Gallup Opens Abu Dhabi Center

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Polling giant Gallup has opened a new social research center in Abu Dhabi headed by a U.S. government appointee. But the center’s affiliation with Abu Dhabi’s Crown Prince Court has ramifications for public diplomacy.

 

 

 

Gallup, the management consultancy best known for its polling service, has opened a new social research center in Abu Dhabi headed by a U.S. government appointee. The center’s affiliation with Abu Dhabi’s Crown Prince Court is a diplomacy coup for the country, but it raises questions about the limitations of doing research in a constitutional monarchy.

The Abu Dhabi Gallup Center is scheduled to open this fall, specializing in research and analysis of both the Persian Gulf region and the larger Muslim world. Described in a press release as a “partnership” between Gallup and the Crown Prince Court of Abu Dhabi, the Gallup Center is one of the polling agency’s first collaborations where a foreign government has a stake in operations. Although the Crown Prince Court is nominally independent, in practice it is a government agency.

Gallup’s Eric Nielsen confirmed in an interview with Fast Company that the Crown Prince Court has provided funding for the Abu Dhabi Gallup Center, but further specifics were not immediately available. Nielsen emphasized that Gallup will have full editorial control over reports and projects coming out of Abu Dhabi, with the Crown Prince Court primarily being limited to “assisting on topic selection.”

The Abu Dhabi Gallup Center will be headed by Dalia Mogahed, currently chair of the Gallup Center for Muslim Studies. Mogahed is also currently a member of the President’s Advisory Council on Faith-based and Neighborhood Partnerships, where she serves as an advisor to President Obama on Muslim affairs. Members of the Advisory Council are appointed to one-year terms; Mogahed is serving on the 2009-10 council. Advisors for 2010-11 have not yet been announced.

A number of American researchers and analysts will be working alongside Mogahed in Abu Dhabi this fall, with approximately 10 initially headed overseas. In addition, Gallup has been hiring locally. The Gallup Center Abu Dhabi will be working under the supervision of the more well-established Gallup Center for Muslim Studies.

First on the agenda for the Abu Dhabi Gallup Center is a follow-up report to “Who Speaks for Islam?” The massive 2008 project is described by Gallup as the result of “tens of thousands of interviews with residents of more than 35 nations that are predominantly Muslim or have significant Muslim populations.” Co-written by Mogahed and Georgetown University’s John Esposito, the updated edition will reflect data compiled by Gallup from 2007-10. The report is slated for a late November release.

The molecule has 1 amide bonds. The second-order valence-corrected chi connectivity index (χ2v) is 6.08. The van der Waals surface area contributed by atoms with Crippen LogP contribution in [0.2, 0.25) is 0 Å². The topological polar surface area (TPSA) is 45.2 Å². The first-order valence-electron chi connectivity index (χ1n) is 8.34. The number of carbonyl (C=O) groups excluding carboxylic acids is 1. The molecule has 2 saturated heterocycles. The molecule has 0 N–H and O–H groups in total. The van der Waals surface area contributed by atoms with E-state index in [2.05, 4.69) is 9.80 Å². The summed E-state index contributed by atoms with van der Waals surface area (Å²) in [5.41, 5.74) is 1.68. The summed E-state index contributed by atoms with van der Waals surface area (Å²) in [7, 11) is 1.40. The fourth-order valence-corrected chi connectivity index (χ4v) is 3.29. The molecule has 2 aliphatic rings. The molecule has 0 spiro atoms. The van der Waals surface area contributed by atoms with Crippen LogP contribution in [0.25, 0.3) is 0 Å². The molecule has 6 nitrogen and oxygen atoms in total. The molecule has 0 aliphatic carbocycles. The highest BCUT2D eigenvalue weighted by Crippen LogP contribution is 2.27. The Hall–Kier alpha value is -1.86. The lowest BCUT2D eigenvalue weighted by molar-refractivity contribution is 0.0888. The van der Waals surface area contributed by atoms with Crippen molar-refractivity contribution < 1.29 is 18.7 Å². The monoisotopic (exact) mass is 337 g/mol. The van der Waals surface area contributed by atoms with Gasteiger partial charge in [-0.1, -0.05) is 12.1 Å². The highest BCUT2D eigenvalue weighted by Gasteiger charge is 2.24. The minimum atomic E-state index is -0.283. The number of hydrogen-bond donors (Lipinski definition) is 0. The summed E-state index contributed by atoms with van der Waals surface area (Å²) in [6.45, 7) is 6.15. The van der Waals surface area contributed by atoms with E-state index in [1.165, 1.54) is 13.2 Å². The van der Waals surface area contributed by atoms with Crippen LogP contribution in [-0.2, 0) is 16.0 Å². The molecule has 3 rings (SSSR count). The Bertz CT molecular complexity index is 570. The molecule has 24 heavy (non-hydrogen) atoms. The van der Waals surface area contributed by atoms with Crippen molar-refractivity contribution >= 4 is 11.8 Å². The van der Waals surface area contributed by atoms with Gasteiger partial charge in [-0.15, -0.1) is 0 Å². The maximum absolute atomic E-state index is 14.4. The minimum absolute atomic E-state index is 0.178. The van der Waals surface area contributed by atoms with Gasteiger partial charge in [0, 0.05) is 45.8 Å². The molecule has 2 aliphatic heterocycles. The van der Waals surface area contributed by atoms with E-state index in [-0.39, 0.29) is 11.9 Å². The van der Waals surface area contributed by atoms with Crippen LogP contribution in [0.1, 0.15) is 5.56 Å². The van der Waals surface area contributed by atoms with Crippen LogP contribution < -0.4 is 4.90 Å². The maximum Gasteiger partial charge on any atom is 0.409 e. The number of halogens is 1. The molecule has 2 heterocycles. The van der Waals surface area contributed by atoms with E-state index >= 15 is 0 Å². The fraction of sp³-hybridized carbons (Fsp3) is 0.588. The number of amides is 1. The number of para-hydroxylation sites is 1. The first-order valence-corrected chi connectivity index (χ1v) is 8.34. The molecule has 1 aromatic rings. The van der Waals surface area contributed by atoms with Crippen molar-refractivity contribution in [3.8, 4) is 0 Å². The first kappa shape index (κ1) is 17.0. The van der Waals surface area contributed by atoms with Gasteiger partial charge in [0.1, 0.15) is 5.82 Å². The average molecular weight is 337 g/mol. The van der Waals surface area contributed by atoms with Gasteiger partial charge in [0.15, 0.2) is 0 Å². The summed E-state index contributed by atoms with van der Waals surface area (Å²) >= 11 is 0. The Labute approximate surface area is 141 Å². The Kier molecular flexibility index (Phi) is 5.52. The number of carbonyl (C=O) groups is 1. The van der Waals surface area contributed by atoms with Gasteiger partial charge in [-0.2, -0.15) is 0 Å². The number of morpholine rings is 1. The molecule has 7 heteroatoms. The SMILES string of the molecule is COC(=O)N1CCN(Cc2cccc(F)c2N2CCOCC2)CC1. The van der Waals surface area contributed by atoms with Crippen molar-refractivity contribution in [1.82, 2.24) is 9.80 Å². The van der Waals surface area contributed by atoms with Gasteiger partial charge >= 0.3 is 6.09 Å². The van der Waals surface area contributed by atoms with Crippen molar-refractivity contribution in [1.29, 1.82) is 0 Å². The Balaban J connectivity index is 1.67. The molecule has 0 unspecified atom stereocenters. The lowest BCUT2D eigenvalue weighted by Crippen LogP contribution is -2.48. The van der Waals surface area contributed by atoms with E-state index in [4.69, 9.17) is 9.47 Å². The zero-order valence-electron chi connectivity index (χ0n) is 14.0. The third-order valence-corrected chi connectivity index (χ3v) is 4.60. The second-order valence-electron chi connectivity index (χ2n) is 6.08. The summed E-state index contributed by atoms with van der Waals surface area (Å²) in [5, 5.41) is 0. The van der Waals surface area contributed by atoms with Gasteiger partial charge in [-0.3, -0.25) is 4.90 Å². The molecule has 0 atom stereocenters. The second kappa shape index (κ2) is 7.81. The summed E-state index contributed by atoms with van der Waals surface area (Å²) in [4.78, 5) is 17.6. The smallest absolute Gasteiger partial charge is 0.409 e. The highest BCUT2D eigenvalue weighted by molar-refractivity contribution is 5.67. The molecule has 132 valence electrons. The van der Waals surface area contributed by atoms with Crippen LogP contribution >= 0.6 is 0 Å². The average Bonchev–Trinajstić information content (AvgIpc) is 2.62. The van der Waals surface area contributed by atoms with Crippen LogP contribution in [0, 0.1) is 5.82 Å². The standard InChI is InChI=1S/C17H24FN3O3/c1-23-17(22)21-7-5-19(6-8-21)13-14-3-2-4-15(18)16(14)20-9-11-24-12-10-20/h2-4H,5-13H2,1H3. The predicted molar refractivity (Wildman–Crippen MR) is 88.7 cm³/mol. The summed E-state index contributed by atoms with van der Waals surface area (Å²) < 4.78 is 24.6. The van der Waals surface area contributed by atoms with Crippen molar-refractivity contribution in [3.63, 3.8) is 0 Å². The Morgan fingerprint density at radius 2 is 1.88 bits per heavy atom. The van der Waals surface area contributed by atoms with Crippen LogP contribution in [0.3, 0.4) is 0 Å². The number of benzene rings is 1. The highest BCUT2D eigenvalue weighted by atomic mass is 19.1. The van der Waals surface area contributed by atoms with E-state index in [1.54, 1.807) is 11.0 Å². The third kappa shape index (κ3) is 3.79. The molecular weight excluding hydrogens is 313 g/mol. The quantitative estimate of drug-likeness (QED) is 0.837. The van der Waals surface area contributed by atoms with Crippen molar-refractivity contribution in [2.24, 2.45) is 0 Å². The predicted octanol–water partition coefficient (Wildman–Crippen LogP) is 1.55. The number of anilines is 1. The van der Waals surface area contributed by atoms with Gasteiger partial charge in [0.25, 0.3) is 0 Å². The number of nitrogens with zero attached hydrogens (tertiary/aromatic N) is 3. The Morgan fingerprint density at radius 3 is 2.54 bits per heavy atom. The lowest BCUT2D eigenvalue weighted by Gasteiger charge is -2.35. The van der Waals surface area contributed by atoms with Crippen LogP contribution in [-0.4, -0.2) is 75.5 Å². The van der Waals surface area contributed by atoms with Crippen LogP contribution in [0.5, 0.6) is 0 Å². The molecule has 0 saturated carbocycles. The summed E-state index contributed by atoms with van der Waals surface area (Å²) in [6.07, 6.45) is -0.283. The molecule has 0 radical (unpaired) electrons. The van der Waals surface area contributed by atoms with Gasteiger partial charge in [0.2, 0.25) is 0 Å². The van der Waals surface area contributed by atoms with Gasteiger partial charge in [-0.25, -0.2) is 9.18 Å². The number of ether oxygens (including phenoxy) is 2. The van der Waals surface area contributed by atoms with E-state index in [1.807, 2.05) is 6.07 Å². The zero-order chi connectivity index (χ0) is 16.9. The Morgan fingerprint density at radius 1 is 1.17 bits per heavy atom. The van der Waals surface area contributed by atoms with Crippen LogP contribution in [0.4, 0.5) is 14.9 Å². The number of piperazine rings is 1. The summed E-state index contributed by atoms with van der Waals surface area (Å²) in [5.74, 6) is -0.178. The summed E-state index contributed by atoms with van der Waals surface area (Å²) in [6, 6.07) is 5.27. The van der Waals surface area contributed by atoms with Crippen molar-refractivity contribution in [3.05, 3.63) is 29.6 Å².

Other projects at the Abu Dhabi Gallup Center will parallel goings-on at other Middle East branches of western think tanks such as the Brookings Doha Center or International Institute for Strategic Studies Bahrain: According to Hassan Hassan of UAE paper The National, the Gallup Center will have a full slate of seminars and events.

Abu Dhabi’s neighboring frenemy, the emirate of Dubai, is unlikely to be happy about the news: The higher profile-but-financially-ailing city is already home to Gallup’s Middle Eastern headquarters. Gallup’s Dubai office will continue to stay open.

Public diplomacy experts see interesting smoke signals coming out of the Abu Dhabi center. Paul Rockower of the University of Southern California’s Public Diplomacy Corps project notes that Gallup’s affiliation with the Crown Prince Court may give them wiggle room on their operations: “If they’re established with the Court, Gallup might get some leeway from the government to ask more interesting questions but it really varies country-by-country. In-country polling firms are very careful as they know what will get them in trouble and they know where they can bend the rules.”

Rockower also emphasized that landing Gallup was a major public diplomacy coup for both Abu Dhabi and the Emirates: “It lets Gallup create a broader global presence and lets the Emirates, and Abu Dhabi in particular, further brand itself as a Gulf hub of research and scholarship. The Emirates has been working for a long time to conduct public diplomacy via nation branding to highlight its internationalist credentials. This is just one more piece of that branding push.”

For Abu Dhabi, bringing Gallup to the Emirate is just the latest in a series of savvy public diplomacy moves. The Crown Prince Court just donated $1 million to the Kennedy School of Government at Harvard University for Middle Eastern projects and the larger Abu Dhabi government has taken on even more ambitious projects: Their collaboration brought New York University to Abu Dhabi and generous donations to American causes.

 

Google Launches AdWords Blog for the Arab world